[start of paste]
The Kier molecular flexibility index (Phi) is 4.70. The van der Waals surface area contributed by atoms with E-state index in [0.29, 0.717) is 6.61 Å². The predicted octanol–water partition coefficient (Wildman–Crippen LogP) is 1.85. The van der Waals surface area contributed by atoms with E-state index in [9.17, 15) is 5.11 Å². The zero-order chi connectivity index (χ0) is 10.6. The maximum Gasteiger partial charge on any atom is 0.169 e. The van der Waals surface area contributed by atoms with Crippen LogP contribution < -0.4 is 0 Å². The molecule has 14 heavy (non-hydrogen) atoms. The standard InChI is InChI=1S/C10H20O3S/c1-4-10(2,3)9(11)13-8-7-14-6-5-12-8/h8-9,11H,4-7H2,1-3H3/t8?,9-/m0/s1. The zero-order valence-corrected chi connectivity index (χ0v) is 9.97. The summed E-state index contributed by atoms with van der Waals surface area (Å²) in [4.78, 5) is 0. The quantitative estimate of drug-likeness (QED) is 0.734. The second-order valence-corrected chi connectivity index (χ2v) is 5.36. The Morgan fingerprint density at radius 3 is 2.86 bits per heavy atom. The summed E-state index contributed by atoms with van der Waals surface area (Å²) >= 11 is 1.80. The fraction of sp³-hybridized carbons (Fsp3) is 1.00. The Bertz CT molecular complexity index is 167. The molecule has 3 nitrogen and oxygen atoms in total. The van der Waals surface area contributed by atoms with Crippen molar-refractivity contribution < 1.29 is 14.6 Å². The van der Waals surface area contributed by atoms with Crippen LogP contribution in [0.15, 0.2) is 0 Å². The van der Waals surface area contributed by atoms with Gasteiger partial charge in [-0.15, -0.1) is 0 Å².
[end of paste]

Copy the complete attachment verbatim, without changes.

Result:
The Kier molecular flexibility index (Phi) is 4.70. The van der Waals surface area contributed by atoms with E-state index in [0.29, 0.717) is 6.61 Å². The predicted octanol–water partition coefficient (Wildman–Crippen LogP) is 1.85. The van der Waals surface area contributed by atoms with E-state index in [9.17, 15) is 5.11 Å². The zero-order chi connectivity index (χ0) is 10.6. The maximum Gasteiger partial charge on any atom is 0.169 e. The van der Waals surface area contributed by atoms with Crippen LogP contribution < -0.4 is 0 Å². The molecule has 14 heavy (non-hydrogen) atoms. The standard InChI is InChI=1S/C10H20O3S/c1-4-10(2,3)9(11)13-8-7-14-6-5-12-8/h8-9,11H,4-7H2,1-3H3/t8?,9-/m0/s1. The zero-order valence-corrected chi connectivity index (χ0v) is 9.97. The summed E-state index contributed by atoms with van der Waals surface area (Å²) in [4.78, 5) is 0. The quantitative estimate of drug-likeness (QED) is 0.734. The second-order valence-corrected chi connectivity index (χ2v) is 5.36. The Morgan fingerprint density at radius 3 is 2.86 bits per heavy atom. The summed E-state index contributed by atoms with van der Waals surface area (Å²) >= 11 is 1.80. The fraction of sp³-hybridized carbons (Fsp3) is 1.00. The Bertz CT molecular complexity index is 167. The molecule has 3 nitrogen and oxygen atoms in total. The van der Waals surface area contributed by atoms with Crippen molar-refractivity contribution < 1.29 is 14.6 Å². The van der Waals surface area contributed by atoms with Crippen LogP contribution in [0.15, 0.2) is 0 Å². The van der Waals surface area contributed by atoms with Gasteiger partial charge in [-0.15, -0.1) is 0 Å².